The Asia Society’s China Green project has produced a new documentary about an energy retrofitting firm. Watch it below:
China’s economic boom has fueled a flurry of real estate construction, but the growth has also exacerbated the nation’s growing energy crisis. While millions of Chinese have seen their standard of living increase, if the government fails to enforce building and energy efficiency standards, China will soon be unable to power itself as a nation. Despite some progress made between 1980 and 2000, energy intensity, a measure for the energy efficiency of a nation’s economy, has dropped dramatically.
The Chinese government has responded by setting a five-year plan to reduce energy consumption per unit of GDP by 20 percent by 2010. The plan calls for buildings in Beijing, Shanghai, Chongqing and Tianjin to implement energy savings by about 65 percent. Despite such government support, improvement has been slow. Nevertheless, experts agree China may be on the cusp of a green building boom due to a growing number of private energy service companies (ESCOS) nationwide.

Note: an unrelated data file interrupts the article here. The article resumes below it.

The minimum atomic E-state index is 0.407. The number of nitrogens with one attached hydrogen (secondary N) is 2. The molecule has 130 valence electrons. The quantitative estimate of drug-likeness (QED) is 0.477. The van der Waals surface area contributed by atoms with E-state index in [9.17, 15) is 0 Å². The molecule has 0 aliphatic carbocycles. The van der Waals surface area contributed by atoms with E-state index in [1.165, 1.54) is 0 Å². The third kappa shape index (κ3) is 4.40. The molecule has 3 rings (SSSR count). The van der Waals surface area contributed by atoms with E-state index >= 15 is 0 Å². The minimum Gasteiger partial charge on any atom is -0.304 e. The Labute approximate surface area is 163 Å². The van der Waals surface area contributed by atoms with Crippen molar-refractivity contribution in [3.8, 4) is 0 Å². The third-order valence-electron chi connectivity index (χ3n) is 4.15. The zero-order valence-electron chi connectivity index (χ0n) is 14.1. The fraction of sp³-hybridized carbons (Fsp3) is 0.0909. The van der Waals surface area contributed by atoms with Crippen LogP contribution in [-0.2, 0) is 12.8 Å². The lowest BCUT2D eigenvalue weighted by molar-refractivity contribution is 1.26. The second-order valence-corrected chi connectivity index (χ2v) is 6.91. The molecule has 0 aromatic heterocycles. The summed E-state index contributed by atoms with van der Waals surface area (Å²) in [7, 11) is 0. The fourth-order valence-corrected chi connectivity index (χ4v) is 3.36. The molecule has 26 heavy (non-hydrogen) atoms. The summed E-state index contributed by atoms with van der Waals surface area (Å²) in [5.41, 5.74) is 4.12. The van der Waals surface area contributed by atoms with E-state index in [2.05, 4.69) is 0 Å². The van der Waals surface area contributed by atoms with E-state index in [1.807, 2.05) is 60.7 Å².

Sohota Electric, an energy savings company in Zhuhai, Guangdong is one of those firms. Twelve years ago, company President Chen Xiaogang began selling energy efficient appliances and products, though demand for them was nowhere near it is today. He remembers trying to pitch the idea of energy retrofitting to oil refineries and other state-owned enterprises. Nobody bought it. Now, a decade later, Chen’s clientele includes state television broadcaster CCTV, whose energy bill Sohota has cut by 16 percent.